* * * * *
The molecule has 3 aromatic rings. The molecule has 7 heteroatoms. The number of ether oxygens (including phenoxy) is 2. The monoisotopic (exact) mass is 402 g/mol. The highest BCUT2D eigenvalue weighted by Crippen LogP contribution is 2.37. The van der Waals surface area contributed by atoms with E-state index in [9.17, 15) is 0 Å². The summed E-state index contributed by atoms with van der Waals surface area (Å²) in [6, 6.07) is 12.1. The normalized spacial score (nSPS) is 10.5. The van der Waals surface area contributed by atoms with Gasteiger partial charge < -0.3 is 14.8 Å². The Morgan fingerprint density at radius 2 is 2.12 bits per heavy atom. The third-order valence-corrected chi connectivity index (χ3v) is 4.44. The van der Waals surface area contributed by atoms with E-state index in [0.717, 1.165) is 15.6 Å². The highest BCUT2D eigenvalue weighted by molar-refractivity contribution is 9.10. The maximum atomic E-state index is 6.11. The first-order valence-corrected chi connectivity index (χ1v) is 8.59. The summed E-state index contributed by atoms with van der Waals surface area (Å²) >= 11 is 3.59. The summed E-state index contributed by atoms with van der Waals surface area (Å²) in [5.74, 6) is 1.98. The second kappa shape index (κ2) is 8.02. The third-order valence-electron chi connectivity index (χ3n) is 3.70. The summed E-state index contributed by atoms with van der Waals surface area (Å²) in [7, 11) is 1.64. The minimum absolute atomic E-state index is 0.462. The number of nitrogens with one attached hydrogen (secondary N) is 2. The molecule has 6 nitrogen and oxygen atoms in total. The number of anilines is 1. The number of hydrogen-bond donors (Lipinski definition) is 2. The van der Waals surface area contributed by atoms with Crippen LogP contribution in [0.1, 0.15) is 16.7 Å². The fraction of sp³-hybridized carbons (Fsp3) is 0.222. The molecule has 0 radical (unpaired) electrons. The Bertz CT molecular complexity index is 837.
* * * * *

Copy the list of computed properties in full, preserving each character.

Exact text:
The molecule has 3 aromatic rings. The molecule has 7 heteroatoms. The number of ether oxygens (including phenoxy) is 2. The monoisotopic (exact) mass is 402 g/mol. The highest BCUT2D eigenvalue weighted by Crippen LogP contribution is 2.37. The van der Waals surface area contributed by atoms with E-state index in [9.17, 15) is 0 Å². The summed E-state index contributed by atoms with van der Waals surface area (Å²) in [6, 6.07) is 12.1. The normalized spacial score (nSPS) is 10.5. The van der Waals surface area contributed by atoms with Gasteiger partial charge < -0.3 is 14.8 Å². The Morgan fingerprint density at radius 2 is 2.12 bits per heavy atom. The third-order valence-corrected chi connectivity index (χ3v) is 4.44. The van der Waals surface area contributed by atoms with E-state index in [0.717, 1.165) is 15.6 Å². The highest BCUT2D eigenvalue weighted by molar-refractivity contribution is 9.10. The maximum atomic E-state index is 6.11. The first-order valence-corrected chi connectivity index (χ1v) is 8.59. The summed E-state index contributed by atoms with van der Waals surface area (Å²) >= 11 is 3.59. The summed E-state index contributed by atoms with van der Waals surface area (Å²) in [5.74, 6) is 1.98. The second kappa shape index (κ2) is 8.02. The third-order valence-electron chi connectivity index (χ3n) is 3.70. The summed E-state index contributed by atoms with van der Waals surface area (Å²) in [7, 11) is 1.64. The minimum absolute atomic E-state index is 0.462. The number of nitrogens with one attached hydrogen (secondary N) is 2. The molecule has 6 nitrogen and oxygen atoms in total. The number of anilines is 1. The number of hydrogen-bond donors (Lipinski definition) is 2. The van der Waals surface area contributed by atoms with Crippen LogP contribution in [0.1, 0.15) is 16.7 Å². The fraction of sp³-hybridized carbons (Fsp3) is 0.222. The molecule has 0 radical (unpaired) electrons. The Bertz CT molecular complexity index is 837.